Dodge Accessories

Dodge Stealth Accessories

Dodge Stealth Introduction

Back in 1991, Dodge made no secret of the fact the Stealth was launched as an attack on Chevrolet's enduringly successful Corvette super sports car. As it turned out, the Stealth challenge failed and by 1996, Dodge quietly retreated. The Stealth attack was over, in other words. But you must give credit to the Dodge division of the then-Chrysler Corp. With the help of partner Mitsubishi, Dodge loaded up the top-of-the-line Stealth with every bit of high technology imaginable. The '91 R/T Turbo (also known as the Mitsubishi 3000GT VR-4) had four-wheel steering, four-wheel drive, four-wheel disc brakes with anti-lock braking (ABS), twin turbochargers, twin intercoolers and electronically-adjustable suspension. There were also three lesser Stealths, all front-wheel drive: a base model, the ES and the Stealth R/T.

All four were 2+2 sport coupes sharing basic styling, inside and out. Still, as you moved up the Stealth line, you were given more power, more features and subtle body changes which relate to both performance and aesthetics. All four Stealth models also started with the same basic 3.0-litre V6 engine. In the base Stealth, this engine had three valves per cylinder and a single overhead camshaft. It was rated at 164 horsepower. The ES and R/T had a four-valve, twin-cam V6 rated at 222 horsepower. The R/T Turbo's twin turbochargers boosted power to 300 horsepower. The German-built Getrag gearbox was another feature separating the Stealth Turbo from other Stealths. Mitsubishi, did not have a transmission beefy enough to handle all that turbo power.

Dodge Stealth HeadlightsThe R/T Turbo's 0-100 km/h acceleration times fell in around six seconds. The R/T Turbo's standard all-wheel drive system made sure power was distributed to all four wheel via a viscous coupling located between the centre differential outputs for the front and rear differentials. If you test drive an R/T Turbo, you should find that the coupling senses differences in front- and rear-wheel speed, then reduces twist to custom wheels available at losing grip. The idea is to match wheel speeds to those of the slowest wheels which have the most traction. Another feature designed to enhance the R/T Turbo's performance was four-wheel steering (FWS). In this case, FWS was not intended as a parking convenience; it was created to come into play only above about 50 km/h. So on twisty roads it was conceived to enhances high-speed stability.

How so? By giving the driver the ability to make rapid and extremely precise steering adjustments. Finally, the third major piece of the R/T Turbo's performance puzzle was the four-wheel suspension system. This automatically-adjusting unit was designed to keep the Stealth firmly nailed to the road, regardless of how hard the car was being driven. The Stealth RT Turbo featured a V6 water cooled engine with four valves for each cylinder. The capacity of the engine is 2972 cc and it delivered an output power of 296 bhp at 5500 rpm and 307 lb-ft torque at 2500 rpm. It reaches the speed of 60 mph in 5.4 seconds and the top speed is about 160 mph. The Stealth RT Turbo featured Getrag five speed manual transmission and the gear shifts can be performed easily at higher speeds.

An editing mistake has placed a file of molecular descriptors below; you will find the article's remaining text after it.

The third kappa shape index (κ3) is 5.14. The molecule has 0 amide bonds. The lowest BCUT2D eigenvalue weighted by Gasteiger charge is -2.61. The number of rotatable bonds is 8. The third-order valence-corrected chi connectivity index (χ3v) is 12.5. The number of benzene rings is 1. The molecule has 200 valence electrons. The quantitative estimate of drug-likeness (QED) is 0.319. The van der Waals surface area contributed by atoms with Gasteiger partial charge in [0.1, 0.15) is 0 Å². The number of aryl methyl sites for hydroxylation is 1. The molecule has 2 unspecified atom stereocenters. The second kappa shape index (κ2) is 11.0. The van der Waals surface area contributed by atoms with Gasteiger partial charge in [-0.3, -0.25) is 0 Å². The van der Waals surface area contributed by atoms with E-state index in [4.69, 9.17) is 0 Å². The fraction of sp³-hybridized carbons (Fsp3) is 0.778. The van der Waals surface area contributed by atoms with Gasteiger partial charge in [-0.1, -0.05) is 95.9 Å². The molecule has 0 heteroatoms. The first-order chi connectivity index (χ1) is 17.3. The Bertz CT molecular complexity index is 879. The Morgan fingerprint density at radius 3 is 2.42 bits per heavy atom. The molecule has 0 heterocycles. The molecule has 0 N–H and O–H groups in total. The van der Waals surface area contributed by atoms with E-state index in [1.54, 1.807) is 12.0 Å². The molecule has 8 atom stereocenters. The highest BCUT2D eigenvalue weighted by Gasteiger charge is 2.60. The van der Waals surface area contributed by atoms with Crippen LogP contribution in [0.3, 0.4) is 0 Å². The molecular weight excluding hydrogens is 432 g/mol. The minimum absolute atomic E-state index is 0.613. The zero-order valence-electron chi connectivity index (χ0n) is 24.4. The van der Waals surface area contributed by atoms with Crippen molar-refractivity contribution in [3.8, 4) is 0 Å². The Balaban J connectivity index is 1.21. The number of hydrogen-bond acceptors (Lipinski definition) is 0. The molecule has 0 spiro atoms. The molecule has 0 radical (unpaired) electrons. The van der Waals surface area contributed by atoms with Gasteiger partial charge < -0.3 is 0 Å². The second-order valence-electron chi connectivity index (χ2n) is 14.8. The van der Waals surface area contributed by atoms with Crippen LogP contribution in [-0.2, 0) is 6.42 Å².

Dodge Stealth ScoopThe Stealth RT Turbo featured MacPherson Struts suspension with coil springs and active dampers on the front and rear resulting in smooth and comfort driving. The Dodge Stealth Accessories RT Turbo consisted of 17-inch alloy wheels and the wheels featured vented disc brakes with Anti Braking System that ensured a better braking even at high speeds. The exteriors featured the door handles, stylish body structure, mirrors, headlights and taillights. The interiors featured the leather seats, sporty steering wheel and instrument panels. Lots of technology and, for such an advanced car, the Stealth has proved to be relatively enduring and reliable. That said, as such a complicated car ages, repairs can be expected to become increasingly complicated and expensive.

Owners have reported an above-average incidence of issues with the electrical system and brakes. The Stealth's styling was nothing if not aggressive - at least on the outside. Inside, the look was a bit more conservative. The car arrived with a driver's side airbag and a passenger-side airbag arrived in '94 - along with a six-speed manual gearbox. Note, too, that the cabin was a tight fit and the rear seats were hard-pressed to accommodate a six-year-old. Cargo space at the rear was also very tight. The R/T Turbo was top dog in the Stealth lineup, but don't dismiss the ES and R/T versions if you're shopping for an older sporty car. Both proved to be very responsive and sell for much less. And, of course, they were not as technologically complicated, so there are less gizmos to maintain.